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For me the point of making these particular types of Kinetic Photographs is that the camera is not in my hands or under my control when the photograph is actually made. I set the camera’s self-timer, throw the camera into the air (sometimes as high as 15 feet or higher), the shutter releases—capturing the photograph—while the camera is airborne, and I hope that I catch my camera without dropping it. The photographic cycle is complete and all that remains is for me to upload my shots and see what has been captured and how. I upload most of the photos in the same orientation in which they were captured.


None of these photos are Photoshopped, layered, or composites...what you see occurs in one shot, one take.


Aren’t I afraid that I will fail to catch my camera and thus drop and break my camera? For regular followers of my photostream and my kinetic photography you will know that I have already done so. This little camera has been dropped many times, and broken once when dropped on concrete outside. It still functions...not so well for regular photographs, but superbly for more kinetic work.


Albeit supremely risky this is one of my favorite ways to produce abstract photographs.


If you'd like to see more please check out my set, "Suspended Animation:"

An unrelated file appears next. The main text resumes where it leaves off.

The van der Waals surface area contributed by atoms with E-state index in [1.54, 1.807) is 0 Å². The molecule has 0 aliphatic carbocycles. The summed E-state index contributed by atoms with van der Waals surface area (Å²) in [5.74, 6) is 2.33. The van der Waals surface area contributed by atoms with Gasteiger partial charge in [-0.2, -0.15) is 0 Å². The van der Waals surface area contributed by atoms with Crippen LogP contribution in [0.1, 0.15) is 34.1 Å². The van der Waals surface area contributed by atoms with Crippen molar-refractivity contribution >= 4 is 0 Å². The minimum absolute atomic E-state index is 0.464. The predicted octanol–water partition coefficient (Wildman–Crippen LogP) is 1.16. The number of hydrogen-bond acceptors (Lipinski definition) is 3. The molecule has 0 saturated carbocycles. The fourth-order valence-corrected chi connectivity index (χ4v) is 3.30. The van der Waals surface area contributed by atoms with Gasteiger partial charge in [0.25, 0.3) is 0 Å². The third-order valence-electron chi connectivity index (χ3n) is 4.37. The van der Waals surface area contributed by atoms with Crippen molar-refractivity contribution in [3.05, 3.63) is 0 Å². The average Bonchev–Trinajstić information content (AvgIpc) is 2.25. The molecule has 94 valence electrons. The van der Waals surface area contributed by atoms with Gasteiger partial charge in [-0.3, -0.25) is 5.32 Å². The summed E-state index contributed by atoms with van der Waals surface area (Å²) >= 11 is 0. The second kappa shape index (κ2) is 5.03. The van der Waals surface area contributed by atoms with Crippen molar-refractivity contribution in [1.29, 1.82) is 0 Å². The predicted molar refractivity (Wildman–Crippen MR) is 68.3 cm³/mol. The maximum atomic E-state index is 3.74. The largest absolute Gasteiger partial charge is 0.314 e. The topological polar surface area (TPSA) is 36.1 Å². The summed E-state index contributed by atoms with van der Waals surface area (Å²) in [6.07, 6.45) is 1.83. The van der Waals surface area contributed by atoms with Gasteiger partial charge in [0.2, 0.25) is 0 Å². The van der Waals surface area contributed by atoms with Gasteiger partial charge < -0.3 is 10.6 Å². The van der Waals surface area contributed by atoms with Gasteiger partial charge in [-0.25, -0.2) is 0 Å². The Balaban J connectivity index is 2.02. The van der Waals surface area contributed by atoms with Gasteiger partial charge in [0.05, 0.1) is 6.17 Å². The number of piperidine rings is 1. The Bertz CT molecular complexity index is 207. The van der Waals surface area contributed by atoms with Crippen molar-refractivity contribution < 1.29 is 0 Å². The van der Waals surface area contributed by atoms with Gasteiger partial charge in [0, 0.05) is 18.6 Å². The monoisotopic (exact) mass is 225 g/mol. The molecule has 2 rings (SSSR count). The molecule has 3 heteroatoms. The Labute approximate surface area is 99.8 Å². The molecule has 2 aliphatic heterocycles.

Kinetic: Relating to, caused by, or producing motion.


These are called “Kinetic” photographs because there is motion, energy, and movement involved, specifically my and the camera’s movements.


To read more about Kinetic Photography click the Wikipedia link below:




My photographs and videos and any derivative works are my private property and are copyright © by me, John Russell (aka "Zoom Lens") and ALL my rights, including my exclusive rights, are reserved and protected by United States Copyright Laws and International Copyright Laws.


This photo is NOT authorized for use on blogs; pin boards such as Pinterest; Tumblr; Facebook; or any other use without my specific written permission.


ANY use without my permission in writing is forbidden by law.


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Taken on November 18, 2010